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The benefits of yoga and meditation during lockdown: four proven ways to alleviate anxiety from expert yoga teachers, Victoria Ayling and Tara Lee

The lockdowns around the world have taken their toll on a significant amount of people suffering from heightened states of anxiety. Across the world, we collectively face the ongoing uncertainty of the Covid-19 crisis.

In light of this, the value of yoga and meditation takes on great relevance. Anxiety levels have been amplified during the global pandemic. The WHO and United Nations have asserted that: “mental health consequences are likely to be present for longer and peak later than the actual pandemic.”

Here, two yoga teachers, Victoria Ayling and Tara Lee, give their thoughts on cultivating a peaceful state of mind, in the midst of such uncertainty.

Let’s first start with a quote from Patanjali, author of the first Yoga Sutras: “Yoga is the settling of the mind into silence. When the mind has settled, we are established in our essential nature, which is unbounded.”

An opportunity for growth

Tara Lee describes how a lot of people are feeling low at the moment with their old routines taken away. “Many people thrive on the familiarity of a daily routine,” she says. “When that is taken away, we can find that we feel more exposed. The emptiness that we may have been trying to fill with other things – we are now made to face. However, we can also use this time as an opportunity for growth. We are without many of the distractions and can turn meditation and yoga into part of our daily life to reach a greater sense of calm and self-understanding.”

Victoria Ayling adds: “Yoga and meditation facilitate a checking-in with yourself to see how you are doing. The important thing is to learn to sit with the feelings you encounter. Become present, and be aware of how you are in the knowledge that any unsettling feelings will shift. Meditation gives a person the tools to find the solutions within oneself.”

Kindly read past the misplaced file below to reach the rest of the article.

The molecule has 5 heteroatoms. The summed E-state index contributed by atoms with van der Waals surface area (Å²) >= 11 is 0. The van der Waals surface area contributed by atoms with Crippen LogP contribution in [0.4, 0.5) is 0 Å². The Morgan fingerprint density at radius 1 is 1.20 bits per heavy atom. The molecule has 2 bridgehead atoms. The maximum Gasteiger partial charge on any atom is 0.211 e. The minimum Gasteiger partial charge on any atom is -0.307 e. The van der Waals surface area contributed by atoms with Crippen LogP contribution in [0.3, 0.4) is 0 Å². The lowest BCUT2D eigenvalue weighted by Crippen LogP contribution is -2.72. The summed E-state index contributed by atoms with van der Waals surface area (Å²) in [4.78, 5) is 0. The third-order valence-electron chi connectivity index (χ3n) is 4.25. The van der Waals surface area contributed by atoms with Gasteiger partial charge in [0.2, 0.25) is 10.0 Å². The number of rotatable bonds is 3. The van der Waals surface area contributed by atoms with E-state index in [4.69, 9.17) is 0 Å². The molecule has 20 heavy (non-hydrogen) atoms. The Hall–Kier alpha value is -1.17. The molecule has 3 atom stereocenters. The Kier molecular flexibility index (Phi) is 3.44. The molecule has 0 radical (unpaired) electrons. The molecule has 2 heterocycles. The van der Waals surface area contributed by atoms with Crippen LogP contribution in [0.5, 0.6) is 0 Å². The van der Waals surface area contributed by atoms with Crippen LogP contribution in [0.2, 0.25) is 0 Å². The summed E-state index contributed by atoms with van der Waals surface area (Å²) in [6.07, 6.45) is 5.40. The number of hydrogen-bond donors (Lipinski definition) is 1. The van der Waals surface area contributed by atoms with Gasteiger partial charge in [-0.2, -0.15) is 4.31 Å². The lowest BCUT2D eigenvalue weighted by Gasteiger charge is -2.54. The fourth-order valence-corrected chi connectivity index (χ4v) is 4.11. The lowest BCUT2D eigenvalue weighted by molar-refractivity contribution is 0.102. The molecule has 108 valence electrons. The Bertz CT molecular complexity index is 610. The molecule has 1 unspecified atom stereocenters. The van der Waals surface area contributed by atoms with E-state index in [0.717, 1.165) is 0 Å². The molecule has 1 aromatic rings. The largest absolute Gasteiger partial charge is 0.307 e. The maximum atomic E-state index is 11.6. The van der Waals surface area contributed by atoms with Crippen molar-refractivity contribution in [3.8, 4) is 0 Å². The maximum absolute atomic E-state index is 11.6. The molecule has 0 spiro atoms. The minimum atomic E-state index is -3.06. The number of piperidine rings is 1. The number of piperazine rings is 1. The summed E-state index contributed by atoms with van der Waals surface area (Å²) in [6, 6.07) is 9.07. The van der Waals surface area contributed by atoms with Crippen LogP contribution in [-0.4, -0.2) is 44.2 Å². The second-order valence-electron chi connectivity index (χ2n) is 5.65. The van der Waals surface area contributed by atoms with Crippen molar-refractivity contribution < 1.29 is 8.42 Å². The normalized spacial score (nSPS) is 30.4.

Many people feel that their freedom to go out has been taken away and feel restricted right now. So, here are some different methods of reaching a state of inner expansiveness and stillness inside — whatever is going on outside.

Breathing techniques

“It is possible to mitigate anxiety through becoming aware of one’s breathing and working daily on therapeutic breathing techniques,” says Ayling. “You can find an expansive space within oneself, working with the full capacity of the lungs, engaging with the deep rhythms of your breath, releasing the holding on around the diaphragm.”

Yoga and gentle movements

“The asanas (yoga postures) are a pathway to reconnect with your inner self,” says Lee.“Yoga is sometimes called a moving meditation, synchronising one’s movements with the breath. Meanwhile, physical postures can enable one to get out of a negative mindset. People use movement to come into a meditative awareness to get out of the head and into the body.